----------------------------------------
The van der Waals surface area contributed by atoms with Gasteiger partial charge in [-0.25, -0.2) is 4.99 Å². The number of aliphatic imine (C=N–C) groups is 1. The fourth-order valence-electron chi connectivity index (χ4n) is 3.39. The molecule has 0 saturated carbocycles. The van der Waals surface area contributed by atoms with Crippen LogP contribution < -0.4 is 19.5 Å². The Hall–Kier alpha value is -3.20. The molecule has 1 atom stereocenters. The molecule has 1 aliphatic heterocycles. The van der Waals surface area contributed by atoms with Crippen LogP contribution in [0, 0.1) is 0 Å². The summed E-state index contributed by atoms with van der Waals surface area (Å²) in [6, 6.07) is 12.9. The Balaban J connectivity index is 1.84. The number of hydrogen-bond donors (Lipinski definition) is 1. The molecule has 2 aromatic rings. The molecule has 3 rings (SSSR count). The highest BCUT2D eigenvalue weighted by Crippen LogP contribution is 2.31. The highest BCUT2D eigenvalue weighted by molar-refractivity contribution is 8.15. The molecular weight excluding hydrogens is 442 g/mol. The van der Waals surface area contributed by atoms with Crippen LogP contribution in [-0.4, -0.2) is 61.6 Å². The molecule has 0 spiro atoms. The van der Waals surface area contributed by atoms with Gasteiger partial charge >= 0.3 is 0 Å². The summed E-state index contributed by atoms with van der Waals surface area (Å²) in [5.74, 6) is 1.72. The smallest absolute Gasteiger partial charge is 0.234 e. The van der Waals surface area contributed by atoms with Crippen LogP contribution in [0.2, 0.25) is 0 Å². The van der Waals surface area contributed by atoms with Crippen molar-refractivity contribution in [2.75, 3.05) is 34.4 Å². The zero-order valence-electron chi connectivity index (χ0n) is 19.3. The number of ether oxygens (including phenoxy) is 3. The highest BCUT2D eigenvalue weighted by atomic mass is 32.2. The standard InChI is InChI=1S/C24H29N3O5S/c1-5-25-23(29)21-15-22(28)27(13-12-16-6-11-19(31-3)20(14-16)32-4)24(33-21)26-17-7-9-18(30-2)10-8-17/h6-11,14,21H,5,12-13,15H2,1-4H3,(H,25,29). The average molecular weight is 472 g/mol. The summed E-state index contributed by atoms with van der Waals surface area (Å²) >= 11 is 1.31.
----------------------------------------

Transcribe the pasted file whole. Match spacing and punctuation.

The van der Waals surface area contributed by atoms with Gasteiger partial charge in [-0.25, -0.2) is 4.99 Å². The number of aliphatic imine (C=N–C) groups is 1. The fourth-order valence-electron chi connectivity index (χ4n) is 3.39. The molecule has 0 saturated carbocycles. The van der Waals surface area contributed by atoms with Crippen LogP contribution < -0.4 is 19.5 Å². The Hall–Kier alpha value is -3.20. The molecule has 1 atom stereocenters. The molecule has 1 aliphatic heterocycles. The van der Waals surface area contributed by atoms with Crippen LogP contribution in [0, 0.1) is 0 Å². The summed E-state index contributed by atoms with van der Waals surface area (Å²) in [6, 6.07) is 12.9. The Balaban J connectivity index is 1.84. The number of hydrogen-bond donors (Lipinski definition) is 1. The molecule has 2 aromatic rings. The molecule has 3 rings (SSSR count). The highest BCUT2D eigenvalue weighted by Crippen LogP contribution is 2.31. The highest BCUT2D eigenvalue weighted by molar-refractivity contribution is 8.15. The molecular weight excluding hydrogens is 442 g/mol. The van der Waals surface area contributed by atoms with Crippen LogP contribution in [-0.4, -0.2) is 61.6 Å². The molecule has 0 spiro atoms. The van der Waals surface area contributed by atoms with Gasteiger partial charge >= 0.3 is 0 Å². The summed E-state index contributed by atoms with van der Waals surface area (Å²) in [5.74, 6) is 1.72. The smallest absolute Gasteiger partial charge is 0.234 e. The van der Waals surface area contributed by atoms with Crippen LogP contribution in [0.2, 0.25) is 0 Å². The van der Waals surface area contributed by atoms with Crippen molar-refractivity contribution in [2.75, 3.05) is 34.4 Å². The zero-order valence-electron chi connectivity index (χ0n) is 19.3. The number of ether oxygens (including phenoxy) is 3. The highest BCUT2D eigenvalue weighted by atomic mass is 32.2. The standard InChI is InChI=1S/C24H29N3O5S/c1-5-25-23(29)21-15-22(28)27(13-12-16-6-11-19(31-3)20(14-16)32-4)24(33-21)26-17-7-9-18(30-2)10-8-17/h6-11,14,21H,5,12-13,15H2,1-4H3,(H,25,29). The average molecular weight is 472 g/mol. The summed E-state index contributed by atoms with van der Waals surface area (Å²) >= 11 is 1.31.